Oswald sat at a wooden table with his steaming cup of Cuban coffee with one pump of Irish and another pump of French vanilla. He was the only one alone, he noticed. Everyone else had a partner of some sort, or a trio of friends or family or whatever they were. He blew on the milky brown slick lake on the topside of his drink and took a sip. It was hot against the tip of his tongue, and he wondered why he didn’t just get something iced.
Something vibrated in his pack that sat on the seat beside him. He retrieved his phone. The screen displayed the words UnknownCaller.
There was a girlish giggle on the other end.
“Hello,” he repeated. “Who is this?”
There was another girlish giggle, and then a staticky, warbling voice came across. “Did you steal my Christmas mustard, Mr. Madness? I can’t seem to find it anywhere. How do you expect me to eat my meat without any Christmas mustard?”
“I don’t have your Christmas mustard,” he sternly replied. “Why would I steal anyone’s mustard?”
There was a pause as someone whispered something to someone else, somewhere else. Then the voice returned at full force, not in the invisible background. “Because you’re a… Messed up person. Just take a moment to look around you, Mr. Madness. Go ahead.”
Oswald scanned the coffee shop and all the other beings there, human or whatever they were, had wide eyes of green marbles, and they cast all their frivolous doubts and misgivings upon him, not in audible words, but slick, piercing thoughts.
The youthful voice came again, now flecked with irritation. “Can you taste their judgment, Mr. Madness? Can you taste the mustard seeds in their mouths?”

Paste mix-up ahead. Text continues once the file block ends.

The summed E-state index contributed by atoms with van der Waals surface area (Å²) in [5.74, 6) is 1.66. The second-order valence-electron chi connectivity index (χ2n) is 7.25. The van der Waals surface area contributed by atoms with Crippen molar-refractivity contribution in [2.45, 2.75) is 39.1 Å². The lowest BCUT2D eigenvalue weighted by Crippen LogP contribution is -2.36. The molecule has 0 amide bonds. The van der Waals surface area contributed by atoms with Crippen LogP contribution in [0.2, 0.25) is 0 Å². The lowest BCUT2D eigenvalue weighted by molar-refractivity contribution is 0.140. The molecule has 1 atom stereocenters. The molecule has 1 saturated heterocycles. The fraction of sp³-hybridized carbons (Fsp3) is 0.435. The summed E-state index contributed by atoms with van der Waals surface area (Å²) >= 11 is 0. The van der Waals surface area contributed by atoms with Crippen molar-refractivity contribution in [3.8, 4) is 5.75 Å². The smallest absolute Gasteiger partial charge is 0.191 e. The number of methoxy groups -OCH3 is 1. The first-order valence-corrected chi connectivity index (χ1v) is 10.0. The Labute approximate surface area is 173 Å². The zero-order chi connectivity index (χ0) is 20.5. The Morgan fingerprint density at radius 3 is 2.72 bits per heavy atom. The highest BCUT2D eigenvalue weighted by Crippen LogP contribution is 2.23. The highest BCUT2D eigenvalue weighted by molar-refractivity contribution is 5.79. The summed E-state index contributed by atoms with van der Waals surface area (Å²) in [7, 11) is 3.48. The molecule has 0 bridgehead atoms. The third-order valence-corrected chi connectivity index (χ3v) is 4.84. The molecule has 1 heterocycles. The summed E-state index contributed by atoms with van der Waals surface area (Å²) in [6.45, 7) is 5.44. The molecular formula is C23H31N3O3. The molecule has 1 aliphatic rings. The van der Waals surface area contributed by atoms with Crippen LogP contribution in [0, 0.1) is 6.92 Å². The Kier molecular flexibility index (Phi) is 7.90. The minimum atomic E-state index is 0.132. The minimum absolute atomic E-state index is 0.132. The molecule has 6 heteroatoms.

Oswald pulled the phone away from his ear and pressed the end call icon. He looked up at the people again, and their eyes had returned to normal. They were no longer looking at him or judging him. They were merely not noticing him at all. He took a few more sips of his Cuban coffee, grabbed up his pack, and went out of the humble dust and plant strewn dimness of the shop and into the sunlight of the day. Oswald stood on the walk just thinking about how he should soon head over to meet his friend at his new butcher shop on the square for the big grand opening celebration at 3:13 p.m. He sat down on a bench under a tree and unzipped a pocket on his pack and dug around for the announcement he had printed off. He couldn’t find it.
That’s when a woman came scrambling out of the coffee shop and came over to him with purpose. She was wearing a white apron and she was holding something in her hand.
“Hey mister,” she said, and she held out a jar. “You forgot your mustard.”
Oswald looked at her, confused. “That’s not mine. You’re mistaken.”
“I saw you with it. It’s yours, so here, take it.” She thrust it toward him. “You can’t just leave mustard laying around a public place like that. What the hell is wrong with you?”
Oswald refused. “I told you it doesn’t belong to me. I don’t want it.”
“Take it!” the woman demanded.
Oswald got angry and stood up before her. The woman’s eyes suddenly swirled marble green like a mood ring in astronomical motion. “For the last time, it’s not mine!” he bellowed, and then he slapped the jar from her hand, and it crashed to the ground in a shattered mess of glass and an oily creamed smear.
“Now look at what you’ve done!” the woman yelled, and she stomped off in a huff. Halfway back to the door of the coffee shop she turned, pointed, and said to him, “You better clean that up or the litter patrol will be on your ass!”